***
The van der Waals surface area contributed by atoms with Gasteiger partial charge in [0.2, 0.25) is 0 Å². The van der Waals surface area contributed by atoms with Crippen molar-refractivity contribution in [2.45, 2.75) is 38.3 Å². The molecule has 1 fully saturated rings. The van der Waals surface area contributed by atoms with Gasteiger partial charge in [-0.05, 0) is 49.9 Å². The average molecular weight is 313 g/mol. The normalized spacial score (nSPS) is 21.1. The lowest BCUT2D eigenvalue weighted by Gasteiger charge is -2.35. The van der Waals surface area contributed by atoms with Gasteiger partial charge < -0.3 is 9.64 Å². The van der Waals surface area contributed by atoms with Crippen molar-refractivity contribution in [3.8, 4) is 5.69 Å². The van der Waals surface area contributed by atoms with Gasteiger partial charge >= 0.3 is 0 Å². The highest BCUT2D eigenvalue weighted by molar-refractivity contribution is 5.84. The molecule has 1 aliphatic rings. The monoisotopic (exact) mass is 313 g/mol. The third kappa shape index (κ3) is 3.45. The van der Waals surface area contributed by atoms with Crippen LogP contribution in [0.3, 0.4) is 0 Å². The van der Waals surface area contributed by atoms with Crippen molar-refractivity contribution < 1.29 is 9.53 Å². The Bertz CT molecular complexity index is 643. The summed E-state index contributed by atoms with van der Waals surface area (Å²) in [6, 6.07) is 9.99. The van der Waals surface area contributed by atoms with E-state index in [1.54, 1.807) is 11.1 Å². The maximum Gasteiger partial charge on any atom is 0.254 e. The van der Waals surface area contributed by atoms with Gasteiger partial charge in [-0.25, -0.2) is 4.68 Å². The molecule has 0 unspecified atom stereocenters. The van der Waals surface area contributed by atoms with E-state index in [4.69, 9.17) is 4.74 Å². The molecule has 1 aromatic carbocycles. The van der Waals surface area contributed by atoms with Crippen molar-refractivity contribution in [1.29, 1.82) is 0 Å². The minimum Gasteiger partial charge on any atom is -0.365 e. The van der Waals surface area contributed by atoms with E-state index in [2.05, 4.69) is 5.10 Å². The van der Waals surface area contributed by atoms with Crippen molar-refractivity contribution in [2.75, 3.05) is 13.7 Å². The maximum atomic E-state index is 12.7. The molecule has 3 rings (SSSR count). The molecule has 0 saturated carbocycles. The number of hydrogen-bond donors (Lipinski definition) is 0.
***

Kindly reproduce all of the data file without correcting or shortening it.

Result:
The van der Waals surface area contributed by atoms with Gasteiger partial charge in [0.2, 0.25) is 0 Å². The van der Waals surface area contributed by atoms with Crippen molar-refractivity contribution in [2.45, 2.75) is 38.3 Å². The molecule has 1 fully saturated rings. The van der Waals surface area contributed by atoms with Gasteiger partial charge in [-0.05, 0) is 49.9 Å². The average molecular weight is 313 g/mol. The normalized spacial score (nSPS) is 21.1. The lowest BCUT2D eigenvalue weighted by Gasteiger charge is -2.35. The van der Waals surface area contributed by atoms with Gasteiger partial charge < -0.3 is 9.64 Å². The van der Waals surface area contributed by atoms with Crippen molar-refractivity contribution in [3.8, 4) is 5.69 Å². The van der Waals surface area contributed by atoms with Gasteiger partial charge >= 0.3 is 0 Å². The highest BCUT2D eigenvalue weighted by molar-refractivity contribution is 5.84. The molecule has 1 aliphatic rings. The monoisotopic (exact) mass is 313 g/mol. The third kappa shape index (κ3) is 3.45. The van der Waals surface area contributed by atoms with Crippen LogP contribution in [0.3, 0.4) is 0 Å². The van der Waals surface area contributed by atoms with Crippen molar-refractivity contribution < 1.29 is 9.53 Å². The Bertz CT molecular complexity index is 643. The summed E-state index contributed by atoms with van der Waals surface area (Å²) in [6, 6.07) is 9.99. The van der Waals surface area contributed by atoms with E-state index in [1.54, 1.807) is 11.1 Å². The maximum Gasteiger partial charge on any atom is 0.254 e. The van der Waals surface area contributed by atoms with Gasteiger partial charge in [-0.25, -0.2) is 4.68 Å². The molecule has 0 unspecified atom stereocenters. The van der Waals surface area contributed by atoms with E-state index in [4.69, 9.17) is 4.74 Å². The molecule has 1 aromatic carbocycles. The van der Waals surface area contributed by atoms with Crippen molar-refractivity contribution in [1.29, 1.82) is 0 Å². The minimum Gasteiger partial charge on any atom is -0.365 e. The van der Waals surface area contributed by atoms with E-state index in [2.05, 4.69) is 5.10 Å². The van der Waals surface area contributed by atoms with Crippen molar-refractivity contribution in [2.75, 3.05) is 13.7 Å². The maximum atomic E-state index is 12.7. The molecule has 3 rings (SSSR count). The molecule has 0 saturated carbocycles. The number of hydrogen-bond donors (Lipinski definition) is 0.